The UK government has completed a major revision to controversial but populist online safety legislation that has been in the works for years, but has been paused since this summer due to turmoil in the governing Conservative Party.
The new secretary of state for digital said in September that the new government would make changes to the bill before it was brought back to parliament.
The draft legislation will be back in the House of Commons next week.
The changes to the online safety bill were made in response to concerns that it could lead to platforms over blocking content and chilling freedom of expression online.
This aspect of the bill has caused a lot of controversy.
The Secretary of state for digital issues wrote in a press release that any incentives for social media firms to over-remove peoples legal online content will be taken. The Bill won't define specific types of legal content that companies must address, but firms will still need to protect children and remove content that is illegal.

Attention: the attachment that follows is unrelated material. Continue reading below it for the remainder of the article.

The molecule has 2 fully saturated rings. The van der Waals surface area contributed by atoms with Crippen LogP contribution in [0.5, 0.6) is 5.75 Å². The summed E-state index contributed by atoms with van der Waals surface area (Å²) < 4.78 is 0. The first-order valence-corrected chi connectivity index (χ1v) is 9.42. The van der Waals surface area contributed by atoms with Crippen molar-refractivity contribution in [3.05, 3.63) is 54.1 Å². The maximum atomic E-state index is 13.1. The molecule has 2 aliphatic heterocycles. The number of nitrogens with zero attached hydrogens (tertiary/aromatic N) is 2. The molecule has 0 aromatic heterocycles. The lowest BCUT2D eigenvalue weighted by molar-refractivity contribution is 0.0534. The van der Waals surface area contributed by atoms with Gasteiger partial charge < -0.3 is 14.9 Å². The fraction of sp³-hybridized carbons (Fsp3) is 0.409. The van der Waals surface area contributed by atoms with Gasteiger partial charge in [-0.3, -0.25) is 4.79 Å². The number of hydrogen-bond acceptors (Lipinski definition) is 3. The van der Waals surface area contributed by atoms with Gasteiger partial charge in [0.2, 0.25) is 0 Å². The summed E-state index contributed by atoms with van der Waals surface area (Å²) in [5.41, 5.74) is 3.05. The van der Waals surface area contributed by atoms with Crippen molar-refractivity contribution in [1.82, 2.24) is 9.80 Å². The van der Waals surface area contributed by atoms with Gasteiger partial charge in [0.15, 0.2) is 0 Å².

I promised I would make some common-sense tweaks and I have.
This is a stronger, better bill for it. It is focused where it needs to be: on protecting children and on stamping out illegality online.
Now it is time to pass it.
— Michelle Donelan MP (@michelledonelan) November 29, 2022
Future governments can't have any influence on what private companies do about legal speech on their sites or if companies are motivated to take down legitimate posts in order to avoid sanctions. Changes will be made to social media platforms to make them more transparent and accountable to their users.